Of course, you don’t have to stick to my suggestions, you can play the game any way you want, I have just found that method of introducing dragonborn to be really fun in the past.

Next time we will get into playing a Gnome (one of my favorites for kids to play).

Adventuringly yours,

Slick Dungeon

This page contains affiliate links. If you purchase a product through one of them, I will receive a commission (at no additional cost to you). I only ever endorse products I have personally used. Thank you for your support!

Slick’s Guide to the Upcoming Dungeons & Dragons Releases

D&D Campaign Adventures for Storm King's Thunder - Available now @ Dungeon Masters Guild

Hey everyone, Slick Dungeon here. I just sat through the product reveal panels for Dungeons & Dragons Live 2020 and I wanted to share my thoughts with you all. Several products were announced, some you are probably aware of if you are into Dungeons & Dragons. I will go through each one that was talked about today, and because I like role playing games with my kids, I’ll also let you know which ones I think will better for kids than others. I listed them below in the order they were announced, so that’s the order I will talk about them.

  1. Baldur’s Gate III – Video Game

What is it?

This is the third game in the Baldur’s Gate series (not counting spin offs) and it looks like it is going to be ground breaking for role playing video games. They were able to incorporate the inspiration system from the fifth edition rules, as well as provide reaction opportunities. There was about an hour of demo game play shown today. The game looks like it will be gorgeous and I am definitely excited to play it.

Is it for kids?

Now, to start with, let me say that for the purposes of this post I am defining kids as anyone under 12 years old. While some kids can handle a lot of more mature content, parents will want to know that this game looks like it will be quite bloody and violent. Considering that the previous games in the series were rated T for teen, this will probably be good for teens. I would recommend doing your research on the game as a parent before purchasing, in case it hits any elements you are not comfortable with your children playing. I would be surprised if it got even close to anything like God of War or some of the more mature games out there, but I could see there being some innuendo in addition to the violence. So, again, do your research on this one prior to purchase.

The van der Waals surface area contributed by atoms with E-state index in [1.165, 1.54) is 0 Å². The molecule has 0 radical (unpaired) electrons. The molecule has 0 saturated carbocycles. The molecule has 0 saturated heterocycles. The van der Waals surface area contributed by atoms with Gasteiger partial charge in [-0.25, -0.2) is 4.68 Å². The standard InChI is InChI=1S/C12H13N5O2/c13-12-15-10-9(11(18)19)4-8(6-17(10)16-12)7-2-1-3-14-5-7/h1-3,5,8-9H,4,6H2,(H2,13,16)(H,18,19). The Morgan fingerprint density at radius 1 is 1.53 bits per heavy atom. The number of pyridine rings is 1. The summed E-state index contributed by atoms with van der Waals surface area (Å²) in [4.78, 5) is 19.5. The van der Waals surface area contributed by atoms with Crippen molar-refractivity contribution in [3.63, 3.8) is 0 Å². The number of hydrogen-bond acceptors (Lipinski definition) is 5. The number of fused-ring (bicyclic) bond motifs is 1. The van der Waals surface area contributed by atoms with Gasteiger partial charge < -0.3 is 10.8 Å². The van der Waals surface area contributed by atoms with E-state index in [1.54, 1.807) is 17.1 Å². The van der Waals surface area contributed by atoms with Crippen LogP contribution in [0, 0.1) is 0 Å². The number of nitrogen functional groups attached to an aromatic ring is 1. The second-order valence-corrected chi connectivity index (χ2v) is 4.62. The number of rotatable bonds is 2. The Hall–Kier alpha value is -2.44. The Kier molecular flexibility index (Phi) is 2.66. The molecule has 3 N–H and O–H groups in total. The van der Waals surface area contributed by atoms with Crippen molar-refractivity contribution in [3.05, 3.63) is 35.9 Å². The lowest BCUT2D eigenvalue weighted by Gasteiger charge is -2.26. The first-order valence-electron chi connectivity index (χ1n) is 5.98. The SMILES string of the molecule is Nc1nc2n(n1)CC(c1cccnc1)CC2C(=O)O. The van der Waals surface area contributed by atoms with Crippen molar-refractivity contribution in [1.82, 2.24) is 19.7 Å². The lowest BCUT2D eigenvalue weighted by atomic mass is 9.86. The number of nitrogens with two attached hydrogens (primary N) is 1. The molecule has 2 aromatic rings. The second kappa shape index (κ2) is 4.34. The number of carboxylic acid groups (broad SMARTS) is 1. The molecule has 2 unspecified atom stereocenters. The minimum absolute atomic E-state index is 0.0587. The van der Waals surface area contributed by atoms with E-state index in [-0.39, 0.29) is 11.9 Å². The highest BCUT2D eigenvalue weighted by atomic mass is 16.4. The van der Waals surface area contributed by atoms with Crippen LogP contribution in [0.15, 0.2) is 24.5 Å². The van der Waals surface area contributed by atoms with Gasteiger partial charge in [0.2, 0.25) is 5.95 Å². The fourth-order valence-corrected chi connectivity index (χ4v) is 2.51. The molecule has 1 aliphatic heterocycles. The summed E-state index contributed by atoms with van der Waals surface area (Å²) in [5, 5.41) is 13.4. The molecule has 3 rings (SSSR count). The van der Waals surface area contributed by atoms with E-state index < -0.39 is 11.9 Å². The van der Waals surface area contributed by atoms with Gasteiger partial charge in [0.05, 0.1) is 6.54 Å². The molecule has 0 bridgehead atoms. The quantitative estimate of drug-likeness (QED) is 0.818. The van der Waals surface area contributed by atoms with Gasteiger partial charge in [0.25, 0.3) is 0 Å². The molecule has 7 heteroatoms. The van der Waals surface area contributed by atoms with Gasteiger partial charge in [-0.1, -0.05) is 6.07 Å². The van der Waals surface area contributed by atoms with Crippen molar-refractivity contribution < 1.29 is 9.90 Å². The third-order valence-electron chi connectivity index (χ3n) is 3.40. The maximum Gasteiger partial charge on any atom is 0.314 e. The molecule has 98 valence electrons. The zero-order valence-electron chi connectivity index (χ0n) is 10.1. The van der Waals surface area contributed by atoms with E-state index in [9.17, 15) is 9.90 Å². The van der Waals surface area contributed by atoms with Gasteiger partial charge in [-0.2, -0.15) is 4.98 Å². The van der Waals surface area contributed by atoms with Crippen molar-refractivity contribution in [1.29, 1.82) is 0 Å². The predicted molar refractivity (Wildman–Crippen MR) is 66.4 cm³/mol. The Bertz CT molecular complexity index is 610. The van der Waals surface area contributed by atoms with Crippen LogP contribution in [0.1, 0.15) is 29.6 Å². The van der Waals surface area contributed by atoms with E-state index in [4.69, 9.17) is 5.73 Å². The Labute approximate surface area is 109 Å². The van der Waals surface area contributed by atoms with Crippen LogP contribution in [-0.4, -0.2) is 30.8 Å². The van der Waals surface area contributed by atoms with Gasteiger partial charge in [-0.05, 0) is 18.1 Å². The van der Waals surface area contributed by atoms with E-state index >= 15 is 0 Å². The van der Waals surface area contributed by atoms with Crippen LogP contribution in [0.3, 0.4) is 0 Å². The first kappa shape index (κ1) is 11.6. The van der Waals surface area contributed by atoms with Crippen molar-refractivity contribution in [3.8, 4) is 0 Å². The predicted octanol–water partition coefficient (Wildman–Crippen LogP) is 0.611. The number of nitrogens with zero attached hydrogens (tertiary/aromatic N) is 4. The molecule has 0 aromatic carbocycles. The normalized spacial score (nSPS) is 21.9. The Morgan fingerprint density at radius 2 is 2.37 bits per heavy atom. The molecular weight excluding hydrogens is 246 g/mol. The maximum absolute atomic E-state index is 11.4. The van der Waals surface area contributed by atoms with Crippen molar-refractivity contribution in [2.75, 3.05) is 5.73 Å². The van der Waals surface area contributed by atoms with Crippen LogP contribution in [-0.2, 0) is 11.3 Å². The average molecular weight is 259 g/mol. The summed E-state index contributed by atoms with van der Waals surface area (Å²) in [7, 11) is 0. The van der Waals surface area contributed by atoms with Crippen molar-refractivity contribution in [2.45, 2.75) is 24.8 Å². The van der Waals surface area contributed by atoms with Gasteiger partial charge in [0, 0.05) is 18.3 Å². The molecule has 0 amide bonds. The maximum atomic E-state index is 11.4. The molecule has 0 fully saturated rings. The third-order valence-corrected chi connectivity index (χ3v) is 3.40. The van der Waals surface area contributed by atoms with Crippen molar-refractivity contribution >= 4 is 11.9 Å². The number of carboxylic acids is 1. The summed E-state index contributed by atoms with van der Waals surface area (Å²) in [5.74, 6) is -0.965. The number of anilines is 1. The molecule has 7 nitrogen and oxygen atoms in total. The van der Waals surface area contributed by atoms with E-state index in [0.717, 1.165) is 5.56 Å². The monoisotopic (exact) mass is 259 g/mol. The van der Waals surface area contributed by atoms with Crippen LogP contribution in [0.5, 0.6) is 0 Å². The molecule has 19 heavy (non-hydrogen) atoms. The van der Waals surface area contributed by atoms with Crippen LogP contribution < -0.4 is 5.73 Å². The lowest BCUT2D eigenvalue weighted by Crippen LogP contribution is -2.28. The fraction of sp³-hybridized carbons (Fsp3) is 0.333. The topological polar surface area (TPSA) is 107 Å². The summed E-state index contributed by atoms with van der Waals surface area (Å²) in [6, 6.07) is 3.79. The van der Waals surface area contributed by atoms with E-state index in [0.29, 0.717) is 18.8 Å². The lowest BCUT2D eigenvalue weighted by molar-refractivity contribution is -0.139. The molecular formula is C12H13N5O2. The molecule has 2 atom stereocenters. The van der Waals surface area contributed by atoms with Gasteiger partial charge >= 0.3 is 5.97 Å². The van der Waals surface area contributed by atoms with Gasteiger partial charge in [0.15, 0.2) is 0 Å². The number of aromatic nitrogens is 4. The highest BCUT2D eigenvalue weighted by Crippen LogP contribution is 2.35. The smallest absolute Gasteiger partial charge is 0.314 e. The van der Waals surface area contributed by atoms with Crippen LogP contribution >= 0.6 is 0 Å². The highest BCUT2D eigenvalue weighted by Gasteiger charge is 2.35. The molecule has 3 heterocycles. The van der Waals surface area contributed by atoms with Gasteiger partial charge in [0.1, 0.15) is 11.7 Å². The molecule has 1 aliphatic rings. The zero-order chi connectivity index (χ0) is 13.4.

2. Icewind Dale: Rime of the FrostmaidenAdventure Book

What is it?

This is a campaign adventure set in the Icewind Dale area of the Forgotten Realms campaign setting. It was described as a horror adventure that takes place out in the frozen cold of the Sword Coast where adventurers can expect to fight, yeti’s, the eponymous Frostmaiden of Icewind Dale, and the weather itself. It will be an adventure for levels 1-12.

Is it for kids?

If you go by the standard age range of Dungeons & Dragons ages 12 and up. It’s also a horror campaign so definitely expect some dark elements to come into play. However, Icewind Dale does tend to be a setting that is pretty cool for younger kids to play in. It was also mentioned that there are several adventures in here that might be useful as a sort of mini-campaign. My guess is that some of those will be better for younger kids than others. I would read before purchasing if you are getting this for kids.

3. At the Spine of the World

What is it?

This is a comic book adventure that spins off of the adventure book above. It will introduce new characters in the setting that will have a series of adventures for readers to follow.

Is it for kids?

Considering that the publisher, IDW, publishes everything from My Little Pony to 30 Days of Night, it’s hard to say what the age range is going to be here. My hope is that it is for readers around 9-12 but I wouldn’t count on that.

4. Stranger Things & Dungeons & Dragons

What is it?